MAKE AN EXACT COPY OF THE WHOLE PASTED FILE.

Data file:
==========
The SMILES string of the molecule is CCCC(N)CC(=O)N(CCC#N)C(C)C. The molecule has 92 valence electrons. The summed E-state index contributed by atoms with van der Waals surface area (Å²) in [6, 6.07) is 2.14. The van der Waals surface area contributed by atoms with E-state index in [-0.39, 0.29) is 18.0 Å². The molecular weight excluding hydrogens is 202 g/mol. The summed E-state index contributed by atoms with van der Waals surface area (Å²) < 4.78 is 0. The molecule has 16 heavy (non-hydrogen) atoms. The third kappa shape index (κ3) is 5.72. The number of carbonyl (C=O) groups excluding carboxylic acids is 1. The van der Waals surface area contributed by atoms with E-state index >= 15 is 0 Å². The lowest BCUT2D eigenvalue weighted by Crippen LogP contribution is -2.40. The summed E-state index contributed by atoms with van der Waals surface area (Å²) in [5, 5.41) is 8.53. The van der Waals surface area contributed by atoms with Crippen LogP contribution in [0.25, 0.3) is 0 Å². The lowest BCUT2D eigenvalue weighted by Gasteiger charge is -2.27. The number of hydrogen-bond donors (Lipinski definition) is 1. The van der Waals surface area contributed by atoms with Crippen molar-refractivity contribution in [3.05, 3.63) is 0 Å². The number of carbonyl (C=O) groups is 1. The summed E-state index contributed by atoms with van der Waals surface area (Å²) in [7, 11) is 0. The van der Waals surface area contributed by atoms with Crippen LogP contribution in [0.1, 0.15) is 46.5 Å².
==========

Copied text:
The SMILES string of the molecule is CCCC(N)CC(=O)N(CCC#N)C(C)C. The molecule has 92 valence electrons. The summed E-state index contributed by atoms with van der Waals surface area (Å²) in [6, 6.07) is 2.14. The van der Waals surface area contributed by atoms with E-state index in [-0.39, 0.29) is 18.0 Å². The molecular weight excluding hydrogens is 202 g/mol. The summed E-state index contributed by atoms with van der Waals surface area (Å²) < 4.78 is 0. The molecule has 16 heavy (non-hydrogen) atoms. The third kappa shape index (κ3) is 5.72. The number of carbonyl (C=O) groups excluding carboxylic acids is 1. The van der Waals surface area contributed by atoms with E-state index >= 15 is 0 Å². The lowest BCUT2D eigenvalue weighted by Crippen LogP contribution is -2.40. The summed E-state index contributed by atoms with van der Waals surface area (Å²) in [5, 5.41) is 8.53. The van der Waals surface area contributed by atoms with Crippen LogP contribution in [0.25, 0.3) is 0 Å². The lowest BCUT2D eigenvalue weighted by Gasteiger charge is -2.27. The number of hydrogen-bond donors (Lipinski definition) is 1. The van der Waals surface area contributed by atoms with Crippen molar-refractivity contribution in [3.05, 3.63) is 0 Å². The number of carbonyl (C=O) groups is 1. The summed E-state index contributed by atoms with van der Waals surface area (Å²) in [7, 11) is 0. The van der Waals surface area contributed by atoms with Crippen LogP contribution in [0.1, 0.15) is 46.5 Å².